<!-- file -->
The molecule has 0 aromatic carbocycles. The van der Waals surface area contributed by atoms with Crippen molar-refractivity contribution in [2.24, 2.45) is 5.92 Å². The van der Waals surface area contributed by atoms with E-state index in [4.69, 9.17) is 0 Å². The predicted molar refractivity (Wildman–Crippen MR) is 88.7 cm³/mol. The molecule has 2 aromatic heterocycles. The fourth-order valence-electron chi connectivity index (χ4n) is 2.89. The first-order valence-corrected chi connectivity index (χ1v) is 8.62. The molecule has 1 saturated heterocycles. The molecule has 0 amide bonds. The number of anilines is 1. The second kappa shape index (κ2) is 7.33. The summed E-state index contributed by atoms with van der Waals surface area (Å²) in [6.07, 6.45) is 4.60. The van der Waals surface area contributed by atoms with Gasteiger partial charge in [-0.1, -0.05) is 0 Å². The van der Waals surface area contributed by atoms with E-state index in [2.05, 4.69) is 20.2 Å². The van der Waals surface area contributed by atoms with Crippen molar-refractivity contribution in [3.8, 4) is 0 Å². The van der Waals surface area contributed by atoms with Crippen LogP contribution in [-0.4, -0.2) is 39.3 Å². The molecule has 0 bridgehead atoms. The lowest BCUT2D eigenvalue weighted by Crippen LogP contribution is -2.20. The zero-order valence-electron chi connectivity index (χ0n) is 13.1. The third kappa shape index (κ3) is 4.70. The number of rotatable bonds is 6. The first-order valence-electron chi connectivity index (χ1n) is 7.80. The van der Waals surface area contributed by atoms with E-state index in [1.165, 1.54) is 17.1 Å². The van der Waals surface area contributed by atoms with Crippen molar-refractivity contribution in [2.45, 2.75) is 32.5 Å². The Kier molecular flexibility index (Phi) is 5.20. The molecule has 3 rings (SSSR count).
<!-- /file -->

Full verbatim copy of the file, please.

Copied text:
The molecule has 0 aromatic carbocycles. The van der Waals surface area contributed by atoms with Crippen molar-refractivity contribution in [2.24, 2.45) is 5.92 Å². The van der Waals surface area contributed by atoms with E-state index in [4.69, 9.17) is 0 Å². The predicted molar refractivity (Wildman–Crippen MR) is 88.7 cm³/mol. The molecule has 2 aromatic heterocycles. The fourth-order valence-electron chi connectivity index (χ4n) is 2.89. The first-order valence-corrected chi connectivity index (χ1v) is 8.62. The molecule has 1 saturated heterocycles. The molecule has 0 amide bonds. The number of anilines is 1. The second kappa shape index (κ2) is 7.33. The summed E-state index contributed by atoms with van der Waals surface area (Å²) in [6.07, 6.45) is 4.60. The van der Waals surface area contributed by atoms with Gasteiger partial charge in [-0.1, -0.05) is 0 Å². The van der Waals surface area contributed by atoms with E-state index in [2.05, 4.69) is 20.2 Å². The van der Waals surface area contributed by atoms with Crippen molar-refractivity contribution in [3.8, 4) is 0 Å². The van der Waals surface area contributed by atoms with Crippen LogP contribution in [-0.4, -0.2) is 39.3 Å². The molecule has 0 bridgehead atoms. The lowest BCUT2D eigenvalue weighted by Crippen LogP contribution is -2.20. The zero-order valence-electron chi connectivity index (χ0n) is 13.1. The third kappa shape index (κ3) is 4.70. The number of rotatable bonds is 6. The first-order valence-electron chi connectivity index (χ1n) is 7.80. The van der Waals surface area contributed by atoms with E-state index in [1.165, 1.54) is 17.1 Å². The van der Waals surface area contributed by atoms with Crippen molar-refractivity contribution in [2.45, 2.75) is 32.5 Å². The Kier molecular flexibility index (Phi) is 5.20. The molecule has 3 rings (SSSR count).